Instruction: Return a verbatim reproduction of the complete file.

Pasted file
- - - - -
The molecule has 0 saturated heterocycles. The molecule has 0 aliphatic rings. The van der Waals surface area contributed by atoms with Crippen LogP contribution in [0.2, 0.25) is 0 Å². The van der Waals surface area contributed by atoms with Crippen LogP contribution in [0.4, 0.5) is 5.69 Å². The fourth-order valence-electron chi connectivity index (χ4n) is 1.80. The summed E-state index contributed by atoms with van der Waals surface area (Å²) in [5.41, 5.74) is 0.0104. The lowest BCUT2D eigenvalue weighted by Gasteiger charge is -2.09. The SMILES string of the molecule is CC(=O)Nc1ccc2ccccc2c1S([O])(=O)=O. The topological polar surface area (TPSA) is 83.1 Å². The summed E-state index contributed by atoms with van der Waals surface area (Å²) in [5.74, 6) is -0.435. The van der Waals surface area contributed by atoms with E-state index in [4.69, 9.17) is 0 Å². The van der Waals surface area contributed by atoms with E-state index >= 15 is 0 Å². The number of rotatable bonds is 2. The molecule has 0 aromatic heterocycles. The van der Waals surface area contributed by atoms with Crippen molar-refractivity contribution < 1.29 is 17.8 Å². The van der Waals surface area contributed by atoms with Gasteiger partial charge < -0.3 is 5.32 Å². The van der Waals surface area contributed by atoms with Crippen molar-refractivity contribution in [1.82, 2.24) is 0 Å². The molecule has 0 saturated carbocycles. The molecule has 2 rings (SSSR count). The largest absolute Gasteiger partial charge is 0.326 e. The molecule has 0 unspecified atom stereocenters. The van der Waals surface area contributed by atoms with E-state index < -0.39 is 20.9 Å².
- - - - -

The molecule has 0 saturated heterocycles. The molecule has 0 aliphatic rings. The van der Waals surface area contributed by atoms with Crippen LogP contribution in [0.2, 0.25) is 0 Å². The van der Waals surface area contributed by atoms with Crippen LogP contribution in [0.4, 0.5) is 5.69 Å². The fourth-order valence-electron chi connectivity index (χ4n) is 1.80. The summed E-state index contributed by atoms with van der Waals surface area (Å²) in [5.41, 5.74) is 0.0104. The lowest BCUT2D eigenvalue weighted by Gasteiger charge is -2.09. The SMILES string of the molecule is CC(=O)Nc1ccc2ccccc2c1S([O])(=O)=O. The topological polar surface area (TPSA) is 83.1 Å². The summed E-state index contributed by atoms with van der Waals surface area (Å²) in [5.74, 6) is -0.435. The van der Waals surface area contributed by atoms with E-state index in [4.69, 9.17) is 0 Å². The van der Waals surface area contributed by atoms with E-state index >= 15 is 0 Å². The number of rotatable bonds is 2. The molecule has 0 aromatic heterocycles. The van der Waals surface area contributed by atoms with Crippen molar-refractivity contribution < 1.29 is 17.8 Å². The van der Waals surface area contributed by atoms with Gasteiger partial charge < -0.3 is 5.32 Å². The van der Waals surface area contributed by atoms with Crippen molar-refractivity contribution in [1.82, 2.24) is 0 Å². The molecule has 0 saturated carbocycles. The molecule has 2 rings (SSSR count). The largest absolute Gasteiger partial charge is 0.326 e. The molecule has 0 unspecified atom stereocenters. The van der Waals surface area contributed by atoms with E-state index < -0.39 is 20.9 Å².